In the CNMI, recorded coral reef ecosystem management unit species (CREMUS) catch in 2018 decreased more than 52-58 percent from 2017 levels, which is relatively in-tune with measured decadal averages. The most recorded boat-based CRECS catch belonged to the emperor in 2018 at 8,356 pounds, while parrotfish and goatfish dominated the shore-based coral reef fishery. Participants in the coral reef fisheries of CNMI increased for boat-based spearfishing relatively to the decadal average, but notably decreased for shore-based fishing methods.
Crustacean Ecosystem Components
In the CNMI, catch for the crustacean fishery has been limited to several hundred pounds per year, with no active fishery for deep-water shrimp. In 2018, the CNMI catch of slipper lobster was 172 pounds and no recorded catch for other crustaceans.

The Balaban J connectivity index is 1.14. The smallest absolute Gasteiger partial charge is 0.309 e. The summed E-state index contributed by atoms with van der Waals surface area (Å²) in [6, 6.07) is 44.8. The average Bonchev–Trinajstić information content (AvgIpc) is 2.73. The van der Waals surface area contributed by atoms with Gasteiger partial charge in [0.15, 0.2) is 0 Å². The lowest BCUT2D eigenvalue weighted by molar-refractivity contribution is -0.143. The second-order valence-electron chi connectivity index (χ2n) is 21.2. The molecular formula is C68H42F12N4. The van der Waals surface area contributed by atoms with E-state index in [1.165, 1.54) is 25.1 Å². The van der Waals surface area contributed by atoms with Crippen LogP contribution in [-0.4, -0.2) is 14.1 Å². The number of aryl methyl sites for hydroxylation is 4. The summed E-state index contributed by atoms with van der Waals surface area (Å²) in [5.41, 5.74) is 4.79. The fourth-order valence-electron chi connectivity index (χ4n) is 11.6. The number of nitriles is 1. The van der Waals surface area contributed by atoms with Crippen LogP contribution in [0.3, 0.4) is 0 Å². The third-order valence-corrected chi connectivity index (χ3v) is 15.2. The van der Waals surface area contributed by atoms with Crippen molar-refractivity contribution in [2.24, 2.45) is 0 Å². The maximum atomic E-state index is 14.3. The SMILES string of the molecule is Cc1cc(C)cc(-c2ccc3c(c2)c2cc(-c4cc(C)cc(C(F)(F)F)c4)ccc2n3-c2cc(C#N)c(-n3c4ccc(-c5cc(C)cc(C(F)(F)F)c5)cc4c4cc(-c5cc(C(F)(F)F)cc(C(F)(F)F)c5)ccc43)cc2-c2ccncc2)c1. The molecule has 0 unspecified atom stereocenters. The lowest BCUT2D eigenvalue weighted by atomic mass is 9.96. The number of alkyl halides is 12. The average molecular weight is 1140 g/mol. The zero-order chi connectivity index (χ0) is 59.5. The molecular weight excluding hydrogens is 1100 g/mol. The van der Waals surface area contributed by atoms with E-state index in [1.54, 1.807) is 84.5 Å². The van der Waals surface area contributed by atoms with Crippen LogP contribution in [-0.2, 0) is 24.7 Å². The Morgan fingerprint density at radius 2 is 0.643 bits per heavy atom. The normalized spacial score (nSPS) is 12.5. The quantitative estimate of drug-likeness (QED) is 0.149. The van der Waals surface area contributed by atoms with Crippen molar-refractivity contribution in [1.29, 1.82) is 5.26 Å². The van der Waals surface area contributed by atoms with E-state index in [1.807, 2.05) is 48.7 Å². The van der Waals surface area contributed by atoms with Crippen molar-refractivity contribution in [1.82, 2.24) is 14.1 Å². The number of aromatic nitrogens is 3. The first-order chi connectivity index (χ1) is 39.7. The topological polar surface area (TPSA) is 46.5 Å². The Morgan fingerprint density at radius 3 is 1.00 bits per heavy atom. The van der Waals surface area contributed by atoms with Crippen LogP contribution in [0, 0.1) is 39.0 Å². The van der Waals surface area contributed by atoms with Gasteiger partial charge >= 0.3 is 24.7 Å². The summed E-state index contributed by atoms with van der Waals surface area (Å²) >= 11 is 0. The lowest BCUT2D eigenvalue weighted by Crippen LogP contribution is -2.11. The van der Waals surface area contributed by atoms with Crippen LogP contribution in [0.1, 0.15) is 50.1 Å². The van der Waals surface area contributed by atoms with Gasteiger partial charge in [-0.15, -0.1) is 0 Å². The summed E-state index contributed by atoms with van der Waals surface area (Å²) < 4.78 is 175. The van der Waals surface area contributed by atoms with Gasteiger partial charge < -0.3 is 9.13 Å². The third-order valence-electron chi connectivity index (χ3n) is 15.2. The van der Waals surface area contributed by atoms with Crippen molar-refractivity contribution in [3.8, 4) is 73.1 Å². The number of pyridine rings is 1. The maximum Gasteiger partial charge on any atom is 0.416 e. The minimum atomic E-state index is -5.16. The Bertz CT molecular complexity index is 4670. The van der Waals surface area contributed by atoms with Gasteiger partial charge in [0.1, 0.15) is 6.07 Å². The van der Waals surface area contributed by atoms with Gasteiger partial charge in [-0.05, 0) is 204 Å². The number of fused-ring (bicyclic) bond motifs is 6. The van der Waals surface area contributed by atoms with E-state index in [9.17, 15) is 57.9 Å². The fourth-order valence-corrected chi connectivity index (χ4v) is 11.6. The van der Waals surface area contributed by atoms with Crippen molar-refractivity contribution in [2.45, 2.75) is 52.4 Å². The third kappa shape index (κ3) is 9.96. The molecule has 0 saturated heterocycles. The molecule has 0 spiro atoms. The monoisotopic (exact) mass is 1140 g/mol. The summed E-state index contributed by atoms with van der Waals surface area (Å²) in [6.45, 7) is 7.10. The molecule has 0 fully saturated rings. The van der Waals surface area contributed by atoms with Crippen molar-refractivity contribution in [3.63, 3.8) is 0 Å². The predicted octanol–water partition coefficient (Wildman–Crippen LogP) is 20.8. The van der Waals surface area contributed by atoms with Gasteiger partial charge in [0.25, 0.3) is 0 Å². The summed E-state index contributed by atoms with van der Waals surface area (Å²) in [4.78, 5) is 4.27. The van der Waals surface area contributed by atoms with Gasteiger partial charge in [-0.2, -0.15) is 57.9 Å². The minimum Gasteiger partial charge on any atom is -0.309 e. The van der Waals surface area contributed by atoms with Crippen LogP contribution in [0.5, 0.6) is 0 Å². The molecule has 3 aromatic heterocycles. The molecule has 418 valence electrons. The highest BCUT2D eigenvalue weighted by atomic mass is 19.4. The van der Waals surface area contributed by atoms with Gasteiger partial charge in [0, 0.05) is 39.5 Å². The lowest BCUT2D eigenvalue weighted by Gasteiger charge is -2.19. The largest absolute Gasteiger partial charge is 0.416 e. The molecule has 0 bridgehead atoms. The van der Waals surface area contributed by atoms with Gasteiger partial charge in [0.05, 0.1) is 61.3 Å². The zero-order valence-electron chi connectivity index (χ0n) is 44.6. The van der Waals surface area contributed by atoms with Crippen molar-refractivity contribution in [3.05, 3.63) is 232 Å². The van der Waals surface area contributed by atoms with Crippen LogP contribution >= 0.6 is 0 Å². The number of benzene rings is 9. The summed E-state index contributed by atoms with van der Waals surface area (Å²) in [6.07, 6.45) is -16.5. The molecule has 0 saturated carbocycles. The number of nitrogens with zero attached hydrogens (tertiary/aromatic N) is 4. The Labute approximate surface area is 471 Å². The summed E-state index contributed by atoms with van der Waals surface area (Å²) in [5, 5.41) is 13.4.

Precious Coral Ecosystem Components
Regulations require this permit for anyone harvesting or landing black, bamboo, pink, red or gold corals in the EEZ in the Western Pacific. In the CNMI, there has similarly been no record of special coral reef or precious coral fishery permits issued for the EEZ around the Northern Mariana Islands since 2007. The status of the fisheries is updated annually in the Council’s Annual Reports for its Fishery Ecosystem Plans. For complete information on the current status of the fisheries, please see the Annual Reports:
Fisheries in the Mariana Archipelago are dynamic and always changing. Click here to see which issues the Council is working on in the Mariana fisheries and what other fishery issues are impacting the Mariana Archipelago.
Fishery Ecosystem Plans